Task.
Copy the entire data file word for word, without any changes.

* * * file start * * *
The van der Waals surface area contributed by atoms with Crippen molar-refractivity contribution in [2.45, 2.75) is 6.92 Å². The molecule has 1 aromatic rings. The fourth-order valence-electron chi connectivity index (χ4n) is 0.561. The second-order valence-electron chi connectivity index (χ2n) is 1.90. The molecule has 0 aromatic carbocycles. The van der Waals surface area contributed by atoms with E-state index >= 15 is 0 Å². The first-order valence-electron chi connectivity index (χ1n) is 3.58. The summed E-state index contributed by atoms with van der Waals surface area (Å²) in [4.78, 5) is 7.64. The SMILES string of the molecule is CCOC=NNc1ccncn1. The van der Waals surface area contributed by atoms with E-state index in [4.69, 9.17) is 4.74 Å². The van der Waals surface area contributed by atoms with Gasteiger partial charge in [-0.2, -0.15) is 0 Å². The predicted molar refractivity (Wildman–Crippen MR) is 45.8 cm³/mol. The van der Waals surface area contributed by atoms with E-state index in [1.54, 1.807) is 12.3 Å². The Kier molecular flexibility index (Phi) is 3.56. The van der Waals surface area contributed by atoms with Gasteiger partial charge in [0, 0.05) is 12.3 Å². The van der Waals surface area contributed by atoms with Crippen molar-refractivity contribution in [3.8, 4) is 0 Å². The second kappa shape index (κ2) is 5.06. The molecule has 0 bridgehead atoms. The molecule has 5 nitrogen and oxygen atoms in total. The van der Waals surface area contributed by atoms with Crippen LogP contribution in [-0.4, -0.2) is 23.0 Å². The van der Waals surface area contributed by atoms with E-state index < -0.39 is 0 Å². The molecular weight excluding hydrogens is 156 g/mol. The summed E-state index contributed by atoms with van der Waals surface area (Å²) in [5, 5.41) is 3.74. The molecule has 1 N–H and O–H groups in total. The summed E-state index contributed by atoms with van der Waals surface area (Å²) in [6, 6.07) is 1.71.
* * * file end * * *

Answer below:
The van der Waals surface area contributed by atoms with Crippen molar-refractivity contribution in [2.45, 2.75) is 6.92 Å². The molecule has 1 aromatic rings. The fourth-order valence-electron chi connectivity index (χ4n) is 0.561. The second-order valence-electron chi connectivity index (χ2n) is 1.90. The molecule has 0 aromatic carbocycles. The van der Waals surface area contributed by atoms with E-state index >= 15 is 0 Å². The first-order valence-electron chi connectivity index (χ1n) is 3.58. The summed E-state index contributed by atoms with van der Waals surface area (Å²) in [4.78, 5) is 7.64. The SMILES string of the molecule is CCOC=NNc1ccncn1. The van der Waals surface area contributed by atoms with E-state index in [4.69, 9.17) is 4.74 Å². The van der Waals surface area contributed by atoms with Gasteiger partial charge in [-0.2, -0.15) is 0 Å². The predicted molar refractivity (Wildman–Crippen MR) is 45.8 cm³/mol. The van der Waals surface area contributed by atoms with E-state index in [1.54, 1.807) is 12.3 Å². The Kier molecular flexibility index (Phi) is 3.56. The van der Waals surface area contributed by atoms with Gasteiger partial charge in [0, 0.05) is 12.3 Å². The van der Waals surface area contributed by atoms with Crippen molar-refractivity contribution in [3.8, 4) is 0 Å². The second kappa shape index (κ2) is 5.06. The molecule has 0 bridgehead atoms. The molecule has 5 nitrogen and oxygen atoms in total. The van der Waals surface area contributed by atoms with Crippen LogP contribution in [-0.4, -0.2) is 23.0 Å². The van der Waals surface area contributed by atoms with E-state index < -0.39 is 0 Å². The molecular weight excluding hydrogens is 156 g/mol. The summed E-state index contributed by atoms with van der Waals surface area (Å²) in [5, 5.41) is 3.74. The molecule has 1 N–H and O–H groups in total. The summed E-state index contributed by atoms with van der Waals surface area (Å²) in [6, 6.07) is 1.71.